The number of home care visits funded by Health and Social Care Trusts in Northern Ireland that were 15 minutes or less has risen, according to new Department of Health statistics.

During a survey week in September 2021, 169,800 such visits took place, three-quarters of which were made by the independent sector, as opposed to 161,377 for the corresponding week in 2020.

Moreover, there was a 7% increase visits that lasted 15 minutes or less by the independent sector from 2020, but the associated figure for the statutory sector fell slightly.

Advertisement

Ending 15-minute visits was a key component of the ‘15’ campaign, launched by the Homecare Association and Independent Health & Care Providers (ihcp) last year.

The figures also reveal a growth of around 6% in the number of people receiving home care compared with the previous year.

Click here for the full dataset.  

Commenting on the news, Homecare Association CEO Dr Jane Townson (pictured) said: “November’s cash injection of up to £23 million for home care and social care services in Northern Ireland was a welcome boost, enabling fee rates for providers to rise to a minimum of £18 per hour and care workers to be paid the real Living Wage. 

“However, the Homecare Association’s Minimum Price for Homecare report for 2022-23 showed that an hourly rate of £24.08 would be required for payment of the real Living Wage.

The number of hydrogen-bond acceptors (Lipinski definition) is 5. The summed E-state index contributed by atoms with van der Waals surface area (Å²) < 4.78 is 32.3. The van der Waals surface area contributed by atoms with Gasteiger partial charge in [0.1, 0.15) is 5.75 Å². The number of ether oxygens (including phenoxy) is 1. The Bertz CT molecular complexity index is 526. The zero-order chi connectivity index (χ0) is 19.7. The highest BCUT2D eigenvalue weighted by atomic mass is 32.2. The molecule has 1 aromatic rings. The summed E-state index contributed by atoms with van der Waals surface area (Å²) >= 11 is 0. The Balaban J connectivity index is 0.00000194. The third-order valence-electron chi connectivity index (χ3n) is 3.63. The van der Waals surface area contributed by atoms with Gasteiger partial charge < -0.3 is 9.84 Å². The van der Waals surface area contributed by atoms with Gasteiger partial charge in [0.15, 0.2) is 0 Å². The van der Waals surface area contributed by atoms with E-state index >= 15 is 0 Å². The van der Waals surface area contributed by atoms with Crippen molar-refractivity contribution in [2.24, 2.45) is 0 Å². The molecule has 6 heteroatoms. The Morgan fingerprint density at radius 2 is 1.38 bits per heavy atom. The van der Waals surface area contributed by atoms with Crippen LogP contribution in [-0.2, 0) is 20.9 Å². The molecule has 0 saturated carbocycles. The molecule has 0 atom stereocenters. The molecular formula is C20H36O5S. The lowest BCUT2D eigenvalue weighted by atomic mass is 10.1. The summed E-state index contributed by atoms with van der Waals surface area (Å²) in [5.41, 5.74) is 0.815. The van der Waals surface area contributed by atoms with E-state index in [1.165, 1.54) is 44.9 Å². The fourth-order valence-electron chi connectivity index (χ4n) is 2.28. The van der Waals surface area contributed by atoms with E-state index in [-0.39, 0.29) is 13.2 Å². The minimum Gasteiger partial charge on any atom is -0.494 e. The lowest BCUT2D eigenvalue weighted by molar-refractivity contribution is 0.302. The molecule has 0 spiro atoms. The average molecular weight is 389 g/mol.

“In a recent briefing, we computed an annual funding deficit of £64.5 million for Northern Ireland’s independent home care sector, even with the £18 per hour uplift.”

Townson continued: “A cost-saving approach which requires providers to penny-pinch from all their budget lines when the starting point is already so low is taking risks with the quality and safety of a regulated service. It also risks undermining the ability of providers to improve the working experience of care workers, thereby further destabilising the workforce.  

“We are seeing worrying issues throughout the UK, including for services relied upon by many people and their families in Northern Ireland. Therefore, we call for ongoing financial support to be made available for Northern Ireland’s homecare sector, and for payment to be made in advance on planned homecare.”

Previous articleBlackrock raises stake in nursing home operator Orpea
Next articleLimerick nursing home facing closure

LEAVE A REPLY

Please enter your comment!
Please enter your name here